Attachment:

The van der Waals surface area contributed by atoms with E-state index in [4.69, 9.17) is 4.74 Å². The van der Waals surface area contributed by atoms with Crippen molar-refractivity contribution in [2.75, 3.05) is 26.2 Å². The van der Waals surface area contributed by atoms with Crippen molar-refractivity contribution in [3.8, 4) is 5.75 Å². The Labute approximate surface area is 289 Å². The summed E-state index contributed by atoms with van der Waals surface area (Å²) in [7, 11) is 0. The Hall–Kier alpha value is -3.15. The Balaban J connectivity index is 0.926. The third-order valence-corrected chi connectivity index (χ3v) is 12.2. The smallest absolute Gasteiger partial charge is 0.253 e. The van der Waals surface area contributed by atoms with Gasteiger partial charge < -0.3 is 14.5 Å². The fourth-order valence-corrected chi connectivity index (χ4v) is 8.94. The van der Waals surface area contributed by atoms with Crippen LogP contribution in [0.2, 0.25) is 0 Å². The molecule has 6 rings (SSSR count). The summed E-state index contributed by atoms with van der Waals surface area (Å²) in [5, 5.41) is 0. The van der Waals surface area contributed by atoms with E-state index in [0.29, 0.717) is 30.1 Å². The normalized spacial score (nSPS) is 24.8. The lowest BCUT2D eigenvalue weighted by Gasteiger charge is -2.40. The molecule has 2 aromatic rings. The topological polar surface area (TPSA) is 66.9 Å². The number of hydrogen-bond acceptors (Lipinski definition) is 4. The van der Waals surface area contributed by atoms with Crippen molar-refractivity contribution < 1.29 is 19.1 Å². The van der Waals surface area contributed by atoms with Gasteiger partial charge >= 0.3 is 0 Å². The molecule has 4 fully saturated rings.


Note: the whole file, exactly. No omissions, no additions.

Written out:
The van der Waals surface area contributed by atoms with E-state index in [4.69, 9.17) is 4.74 Å². The van der Waals surface area contributed by atoms with Crippen molar-refractivity contribution in [2.75, 3.05) is 26.2 Å². The van der Waals surface area contributed by atoms with Crippen molar-refractivity contribution in [3.8, 4) is 5.75 Å². The Labute approximate surface area is 289 Å². The summed E-state index contributed by atoms with van der Waals surface area (Å²) in [7, 11) is 0. The Hall–Kier alpha value is -3.15. The Balaban J connectivity index is 0.926. The third-order valence-corrected chi connectivity index (χ3v) is 12.2. The smallest absolute Gasteiger partial charge is 0.253 e. The van der Waals surface area contributed by atoms with Gasteiger partial charge < -0.3 is 14.5 Å². The fourth-order valence-corrected chi connectivity index (χ4v) is 8.94. The van der Waals surface area contributed by atoms with Crippen LogP contribution in [0.2, 0.25) is 0 Å². The molecule has 6 rings (SSSR count). The summed E-state index contributed by atoms with van der Waals surface area (Å²) in [5, 5.41) is 0. The van der Waals surface area contributed by atoms with E-state index in [0.29, 0.717) is 30.1 Å². The normalized spacial score (nSPS) is 24.8. The lowest BCUT2D eigenvalue weighted by Gasteiger charge is -2.40. The molecule has 2 aromatic rings. The topological polar surface area (TPSA) is 66.9 Å². The number of hydrogen-bond acceptors (Lipinski definition) is 4. The van der Waals surface area contributed by atoms with Crippen molar-refractivity contribution < 1.29 is 19.1 Å². The van der Waals surface area contributed by atoms with Gasteiger partial charge >= 0.3 is 0 Å². The molecule has 4 fully saturated rings.